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Missing Type

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The number of new blood donors in Britain has declined by 40% in a decade. Since 2010 National Blood Week has been the key time to recruit new donors. Last year there was an urgent need to recruit new donors to safeguard the blood supply for the future as the number of new donors coming forward has plummeted. With over two million blood transfusions per year in England, there is an urgent need to keep the numbers up. 

Donations have fallen across the board, meaning Britain’s National Health Service Blood & Transplant needed to attract donors for every type of blood – so MediaCom needed to capture potential donors’ attention by demonstrating the importance of replacing missing A, O and B blood types. 


  disruptive c mp ign w s required t  sp rk c nvers ti n   nd initi te  eh vi ur ch nge – cre ting new d n r registr ti ns – r ther th n simply r ise  w reness. Missing Type w s the cre tive s luti n: t king the  s,  s  nd  s fr m n mes, pl ces  nd  r nds th t we inter ct with every d y, giving   very visi le imp ct  cr ss the c untry. 

Got that? Let’s make that a bit clearer… A disruptive campaign was required to spark conversation and initiate behaviour change – creating new donor registrations - rather than simply raise awareness. Missing Type was the creative solution: taking the As, Os and Bs from names, places and brands that we interact with every day, giving a very visible impact across the country. 

The idea was for an inclusive movement where anyone or any company could drop the type from the social media profiles, their content and their real-world physical presence. The idea was simple to activate: minimal effort was required to create the desired disruption.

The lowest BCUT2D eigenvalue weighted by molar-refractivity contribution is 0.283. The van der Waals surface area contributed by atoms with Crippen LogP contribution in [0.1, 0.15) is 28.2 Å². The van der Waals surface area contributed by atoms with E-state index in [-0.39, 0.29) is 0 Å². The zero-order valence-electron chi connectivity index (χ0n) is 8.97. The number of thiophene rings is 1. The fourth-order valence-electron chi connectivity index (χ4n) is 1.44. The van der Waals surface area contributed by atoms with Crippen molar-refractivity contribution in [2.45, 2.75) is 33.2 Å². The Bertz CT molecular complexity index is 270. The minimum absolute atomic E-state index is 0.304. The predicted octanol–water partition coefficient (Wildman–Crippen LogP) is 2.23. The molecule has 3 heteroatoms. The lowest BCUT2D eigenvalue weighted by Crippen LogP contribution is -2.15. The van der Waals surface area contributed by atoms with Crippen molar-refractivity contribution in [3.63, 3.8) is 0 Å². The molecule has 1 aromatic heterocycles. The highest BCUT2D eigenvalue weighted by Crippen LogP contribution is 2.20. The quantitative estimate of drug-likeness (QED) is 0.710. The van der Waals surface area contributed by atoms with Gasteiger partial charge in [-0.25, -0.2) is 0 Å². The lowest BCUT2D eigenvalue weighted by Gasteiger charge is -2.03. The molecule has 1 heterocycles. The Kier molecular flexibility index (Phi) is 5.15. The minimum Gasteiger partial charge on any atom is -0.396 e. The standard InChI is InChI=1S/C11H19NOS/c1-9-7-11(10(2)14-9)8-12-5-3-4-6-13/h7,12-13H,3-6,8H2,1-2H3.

The idea was for a national movement that turned media companies and brands to become advocates. That took the message out of paid-for advertising units and onto the front page and into the shop window. 

MediaCom's strategy was planned to work across three stages: 

1) Tease & intrigue 
2) Give context & meaning 
3) Retarget & convert to registration. 


On an otherwise typical Monday in August, the agency set about removing As, Os and Bs from the world. The day was kick-started with a roadblock of social video ads, and a breakfast TV PR push for maximum impact.  

Major British & international brands O2, Odeon, Nando's, British Gas, Santander, Tesco, PlayStation, and many more dropped the letters A, O, B from their names in support. Top British soap operas Coronation Street & Emmerdale did the same. Microsoft ran its TV ads with letters removed from the brand on the end-frame.  

Iconic British locations including Downing Street (home of the British Prime Minister), Abbey Road and Llanfairpwllgwyngyllgogerychwyrndrobwllllantysiliogogogoch railway station in Wales joined in too. 

Within hours #missingtype was trending on Twitter, as the public realised what was happening and tweeted their support. Hundreds of other brands the agency hadn’t approached then scrambled to get involved, as few things concern a brand social team more than missing out the reflected glory of jumping on a good cause trend.   

The next day MediaCom layered in context and asked for donors. It used TV alongside Facebook, Instagram & YouTube video to extend reach and continued to dominate social through a sponsored Twitter trend.  

The fruit of the campaign was a huge pool of engaged users to follow up with and drive through to the registration process, which was phased over several weeks to manage the logistics of allocating new people into donor sessions. 


The agency smashed the target by 50%: 

In total 30,000 new donors signed up as a direct result of the campaign, which is nearly a sixth of the annual target. 

Traffic to site was 353% higher than in National Blood Week 2015.  

478,480 people engaged with the campaign on Facebook and over 1,000 brands showed their support dropping their As, Os & Bs, generating 178 million earned impressions. 

The campaign received 689 pieces of news coverage on every major British TV news show: BBC News, Channel 4 News, Sky News, ITV regional news, BBC Regional news and Good Morning Britain. There was extensive coverage across most major radio stations and national newspapers. Altogether PR delivered 2.1 billion impacts across print and online.

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NHS Blood & Transplant
Government/Public Sector
United Kingdom
August - September 2016
Media Channel:
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